Technologies of authoritarian statecraft in welfare provision: contracting services to NGOs in China
Jude Howell (LSE)
Regina Enjuto Martinez (London School of Economics and Political Science)
Yuanyuan Qu (London School of Economics and Political Science)
Paper short abstract:
This paper argues that in pursuing an agenda of enhanced welfare provision and social stability, the state seeks to shape the direction of civil society. Using technologies of state-craft it seeks to foster a service-oriented civil society and stymie rights-based and politically sensitive groups.
Paper long abstract:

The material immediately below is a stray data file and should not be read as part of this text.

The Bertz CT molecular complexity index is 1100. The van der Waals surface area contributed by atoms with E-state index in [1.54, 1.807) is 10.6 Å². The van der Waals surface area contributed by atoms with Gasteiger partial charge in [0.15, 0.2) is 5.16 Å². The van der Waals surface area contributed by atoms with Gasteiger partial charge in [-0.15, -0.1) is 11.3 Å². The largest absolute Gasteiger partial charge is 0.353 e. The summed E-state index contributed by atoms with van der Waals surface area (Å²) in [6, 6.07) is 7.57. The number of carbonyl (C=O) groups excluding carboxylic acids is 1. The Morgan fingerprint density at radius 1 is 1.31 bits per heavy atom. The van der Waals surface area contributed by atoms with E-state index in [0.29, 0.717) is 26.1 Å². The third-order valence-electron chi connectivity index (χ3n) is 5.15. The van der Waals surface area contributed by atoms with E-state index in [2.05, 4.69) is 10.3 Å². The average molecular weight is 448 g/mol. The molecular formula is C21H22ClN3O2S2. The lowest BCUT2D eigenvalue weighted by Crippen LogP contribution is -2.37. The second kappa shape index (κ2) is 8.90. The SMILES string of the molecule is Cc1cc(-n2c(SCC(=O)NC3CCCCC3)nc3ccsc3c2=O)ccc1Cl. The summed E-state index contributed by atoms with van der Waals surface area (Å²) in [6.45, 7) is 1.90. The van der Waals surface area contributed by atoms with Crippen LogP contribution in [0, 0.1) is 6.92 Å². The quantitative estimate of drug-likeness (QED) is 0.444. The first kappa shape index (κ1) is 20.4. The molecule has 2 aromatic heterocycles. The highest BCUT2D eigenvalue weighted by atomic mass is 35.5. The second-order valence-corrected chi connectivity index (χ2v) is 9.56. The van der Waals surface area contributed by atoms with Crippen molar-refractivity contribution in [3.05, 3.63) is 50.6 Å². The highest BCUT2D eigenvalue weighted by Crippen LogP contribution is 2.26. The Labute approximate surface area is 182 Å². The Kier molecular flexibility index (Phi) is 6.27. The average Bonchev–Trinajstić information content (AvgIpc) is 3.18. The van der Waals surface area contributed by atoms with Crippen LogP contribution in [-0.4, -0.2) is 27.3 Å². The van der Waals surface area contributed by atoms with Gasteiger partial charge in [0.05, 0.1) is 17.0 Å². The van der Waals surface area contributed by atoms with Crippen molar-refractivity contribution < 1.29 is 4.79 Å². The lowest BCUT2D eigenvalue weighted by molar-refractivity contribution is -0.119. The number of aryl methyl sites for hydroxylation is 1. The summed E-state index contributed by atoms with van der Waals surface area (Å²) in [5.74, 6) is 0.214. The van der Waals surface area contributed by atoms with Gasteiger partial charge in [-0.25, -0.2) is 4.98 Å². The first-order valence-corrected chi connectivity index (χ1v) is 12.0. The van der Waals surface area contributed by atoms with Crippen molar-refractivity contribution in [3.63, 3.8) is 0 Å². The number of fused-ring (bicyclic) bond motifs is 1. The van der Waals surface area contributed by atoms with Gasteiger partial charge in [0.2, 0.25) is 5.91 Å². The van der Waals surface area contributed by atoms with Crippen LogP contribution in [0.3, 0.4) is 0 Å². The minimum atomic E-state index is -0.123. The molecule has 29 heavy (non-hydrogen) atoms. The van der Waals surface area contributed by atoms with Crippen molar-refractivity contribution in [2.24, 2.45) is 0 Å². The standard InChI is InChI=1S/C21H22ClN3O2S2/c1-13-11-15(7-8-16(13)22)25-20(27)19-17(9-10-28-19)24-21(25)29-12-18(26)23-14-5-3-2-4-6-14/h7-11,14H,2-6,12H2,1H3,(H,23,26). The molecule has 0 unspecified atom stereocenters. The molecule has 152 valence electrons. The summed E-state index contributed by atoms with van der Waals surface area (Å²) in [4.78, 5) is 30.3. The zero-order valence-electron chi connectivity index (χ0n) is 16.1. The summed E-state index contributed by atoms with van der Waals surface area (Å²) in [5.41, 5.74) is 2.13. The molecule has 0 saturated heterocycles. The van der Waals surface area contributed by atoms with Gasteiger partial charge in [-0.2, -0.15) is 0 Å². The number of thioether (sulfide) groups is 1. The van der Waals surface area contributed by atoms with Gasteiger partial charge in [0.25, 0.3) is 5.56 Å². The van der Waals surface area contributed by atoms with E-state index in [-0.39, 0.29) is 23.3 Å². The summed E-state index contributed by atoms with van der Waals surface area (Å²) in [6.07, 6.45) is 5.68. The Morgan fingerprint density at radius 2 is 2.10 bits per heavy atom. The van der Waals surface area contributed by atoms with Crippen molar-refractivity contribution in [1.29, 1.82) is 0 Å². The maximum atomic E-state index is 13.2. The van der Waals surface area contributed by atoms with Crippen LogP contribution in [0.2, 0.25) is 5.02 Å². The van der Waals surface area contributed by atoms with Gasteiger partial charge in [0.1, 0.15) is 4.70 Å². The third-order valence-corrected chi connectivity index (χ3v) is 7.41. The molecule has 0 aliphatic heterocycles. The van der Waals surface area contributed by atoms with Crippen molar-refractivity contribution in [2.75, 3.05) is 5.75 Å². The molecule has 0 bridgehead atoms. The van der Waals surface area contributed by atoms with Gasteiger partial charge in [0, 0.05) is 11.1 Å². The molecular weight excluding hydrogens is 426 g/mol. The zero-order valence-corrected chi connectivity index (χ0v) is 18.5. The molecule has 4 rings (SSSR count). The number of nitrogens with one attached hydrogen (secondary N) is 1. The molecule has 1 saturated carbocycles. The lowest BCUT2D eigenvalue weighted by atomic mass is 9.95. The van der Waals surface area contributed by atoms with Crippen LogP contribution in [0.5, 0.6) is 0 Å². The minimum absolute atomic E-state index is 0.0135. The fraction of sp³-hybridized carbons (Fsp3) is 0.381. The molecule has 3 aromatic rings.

In 2013 the Chinese government rolled out a nationwide programme of procurement of welfare services to NGOs. This required modifying the constrictive regulatory framework governing civil society organisations to make it easier for NGOs to register. We argue that in encouraging NGOs to apply for procurement contracts for the provision of particular services, the government sought to shape the development of civil society in China. In particular it sought to foster a service-oriented civil society that served the instrumental purposes of the state. These purposes were twofold: first, to increase welfare services provision by expanding the service provider base; second, to ensure social stability by meeting welfare needs and controlling the direction of civil society. The key dilemma facing government was how to foster service-oriented NGOs whilst keeping at bay rights-oriented and politically sensitive groups. These policy moves can be understood as technologies of statecraft linked to a broader agenda of social stability and welfare provision. The paper focuses on key technologies of power, namely: first, changes in the regulatory environment to encourage and simultaneously discourage certain types of social organisations; second, political policies to strengthen Party control over social organisations; and third, lists of services that government stipulates for contracting to NGOs that then shape and order the construction of needs. The paper draws upon ongoing research funded by the ESRC on the politics of contracting welfare services provision to NGOs in three sectors, namely, migrants, people living with HIV/AIDs and people living with disabilities.
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